SELLING THE FARM
Craig Emerson spins a good line but it’s a different one from his party. Craig Emerson obviously has a very informative focus group telling him that Australians have a vision for their nation beyond a new telephone company and a school hall.
You want bipartisan politics, well here it is. Craig wrote in The Australian this week that he believes we should grow more food through the construction of major water infrastructure. Well the Coalition agrees and has for quite some time.
There is a slight hitch, however, and that is that Craig’s party, The Australian Labor Party, does not appear to be living his dream, starting with state Labor’s stealing of vegetation rights above farmer’s land and the further intrusion into property rights through the sale of coal seam gas rights underneath their land.
At a federal level, the Minister for Agriculture, Joe Ludwig, has hardly been the Archangel Gabriel for our northern cattle producers.
Overnight we, and 240 million Indonesians, found out that he was taking riding instructions from Four Corners and closed down the live cattle trade. Joe has also cut spending for agricultural research and development by shutting down Land and Water Australia.
More water is required in drier times for the Murray-Darling and there are two ways to do this. The simple way is to buyback water, reducing our ability to grow food.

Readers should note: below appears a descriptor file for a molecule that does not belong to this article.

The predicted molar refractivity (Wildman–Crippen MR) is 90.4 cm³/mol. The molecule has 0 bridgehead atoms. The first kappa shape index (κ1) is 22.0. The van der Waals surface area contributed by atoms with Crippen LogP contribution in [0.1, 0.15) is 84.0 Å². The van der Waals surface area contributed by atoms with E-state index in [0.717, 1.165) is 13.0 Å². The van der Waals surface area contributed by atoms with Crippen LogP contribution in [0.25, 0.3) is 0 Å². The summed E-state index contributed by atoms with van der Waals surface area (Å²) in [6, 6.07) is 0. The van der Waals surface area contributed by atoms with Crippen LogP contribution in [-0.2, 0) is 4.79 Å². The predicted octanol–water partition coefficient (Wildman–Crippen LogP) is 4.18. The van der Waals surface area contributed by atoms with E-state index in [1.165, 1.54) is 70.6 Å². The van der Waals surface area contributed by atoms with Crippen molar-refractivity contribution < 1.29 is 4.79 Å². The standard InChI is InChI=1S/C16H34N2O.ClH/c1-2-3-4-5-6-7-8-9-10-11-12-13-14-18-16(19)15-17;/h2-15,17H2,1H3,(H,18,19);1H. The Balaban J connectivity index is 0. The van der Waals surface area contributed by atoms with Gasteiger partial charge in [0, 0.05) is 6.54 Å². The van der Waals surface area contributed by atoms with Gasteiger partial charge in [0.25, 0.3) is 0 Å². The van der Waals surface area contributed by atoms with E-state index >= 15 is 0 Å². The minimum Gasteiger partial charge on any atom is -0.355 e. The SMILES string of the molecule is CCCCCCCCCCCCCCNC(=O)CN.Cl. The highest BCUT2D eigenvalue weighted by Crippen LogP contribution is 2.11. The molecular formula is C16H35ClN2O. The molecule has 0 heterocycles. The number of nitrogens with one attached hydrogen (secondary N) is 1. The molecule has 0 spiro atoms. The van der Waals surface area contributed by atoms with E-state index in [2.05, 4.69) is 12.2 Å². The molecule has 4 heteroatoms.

The smarter approach is to invest in infrastructure to make our irrigation networks more efficient, thus saving water.
The Minister for Water, Tony Burke, has spent less than 5 per cent of the almost $6 billion the Coalition left for infrastructure, while he has spent more than half the money put aside for water buybacks. For every one litre of water Labor has saved through infrastructure, they have bought back 11 litres. Rather than help people get smarter they have just shut things down in the area which produces 40 per cent of our food.
Now Greg Combet. The Climate Change Minister is in on the act announcing the carbon tax is going to pay for a “wildlife corridors” plan. The government can’t manage its current national parks. This plan will take further farming land out of production to create a corridor for parthenium weed, wild pigs and pyromaniacs.
Craig’s solution is that since we have run out of your money we are going to grow more food by selling the farm to someone else overseas.
Is all foreign investment bad? No of course not, in fact it is essential.
But if you lose control of your national interest, especially to an arm of another nation’s government, then redressing the problem may require more than the wisdom of Solomon, and the bank balance of Fort Knox.
Let’s look before we leap into this.
Australia’s production capacity in the global food task is overwhelmingly the legacy of centuries of hard work and endurance of Australians. If Australians have risen to the task in the past I believe they can rise to the task in the future.
Yes, we need to take advantage of the progression of the Southeast Asian middle class, and the change in diet that comes with the change in wealth; but we won’t do this if Labor keeps shutting farming areas down, or selling the farm altogether.